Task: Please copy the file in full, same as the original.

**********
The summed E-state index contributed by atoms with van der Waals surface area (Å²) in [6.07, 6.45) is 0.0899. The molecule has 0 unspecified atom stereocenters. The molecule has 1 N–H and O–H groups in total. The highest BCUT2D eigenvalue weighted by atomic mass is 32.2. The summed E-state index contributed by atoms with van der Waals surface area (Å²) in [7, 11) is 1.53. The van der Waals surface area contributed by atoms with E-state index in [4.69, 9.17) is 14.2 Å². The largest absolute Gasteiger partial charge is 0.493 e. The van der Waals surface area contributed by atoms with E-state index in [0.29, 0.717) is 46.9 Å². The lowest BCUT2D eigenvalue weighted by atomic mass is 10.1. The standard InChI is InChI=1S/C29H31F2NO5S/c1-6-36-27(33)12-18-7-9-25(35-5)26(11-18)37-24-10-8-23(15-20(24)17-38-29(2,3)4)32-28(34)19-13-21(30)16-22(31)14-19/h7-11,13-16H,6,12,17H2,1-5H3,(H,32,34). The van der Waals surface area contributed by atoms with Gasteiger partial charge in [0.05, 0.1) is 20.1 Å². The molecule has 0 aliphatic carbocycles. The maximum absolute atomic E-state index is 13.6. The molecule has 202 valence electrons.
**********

The summed E-state index contributed by atoms with van der Waals surface area (Å²) in [6.07, 6.45) is 0.0899. The molecule has 0 unspecified atom stereocenters. The molecule has 1 N–H and O–H groups in total. The highest BCUT2D eigenvalue weighted by atomic mass is 32.2. The summed E-state index contributed by atoms with van der Waals surface area (Å²) in [7, 11) is 1.53. The van der Waals surface area contributed by atoms with E-state index in [4.69, 9.17) is 14.2 Å². The largest absolute Gasteiger partial charge is 0.493 e. The van der Waals surface area contributed by atoms with E-state index in [0.29, 0.717) is 46.9 Å². The lowest BCUT2D eigenvalue weighted by atomic mass is 10.1. The standard InChI is InChI=1S/C29H31F2NO5S/c1-6-36-27(33)12-18-7-9-25(35-5)26(11-18)37-24-10-8-23(15-20(24)17-38-29(2,3)4)32-28(34)19-13-21(30)16-22(31)14-19/h7-11,13-16H,6,12,17H2,1-5H3,(H,32,34). The van der Waals surface area contributed by atoms with Gasteiger partial charge in [0.05, 0.1) is 20.1 Å². The molecule has 0 aliphatic carbocycles. The maximum absolute atomic E-state index is 13.6. The molecule has 202 valence electrons.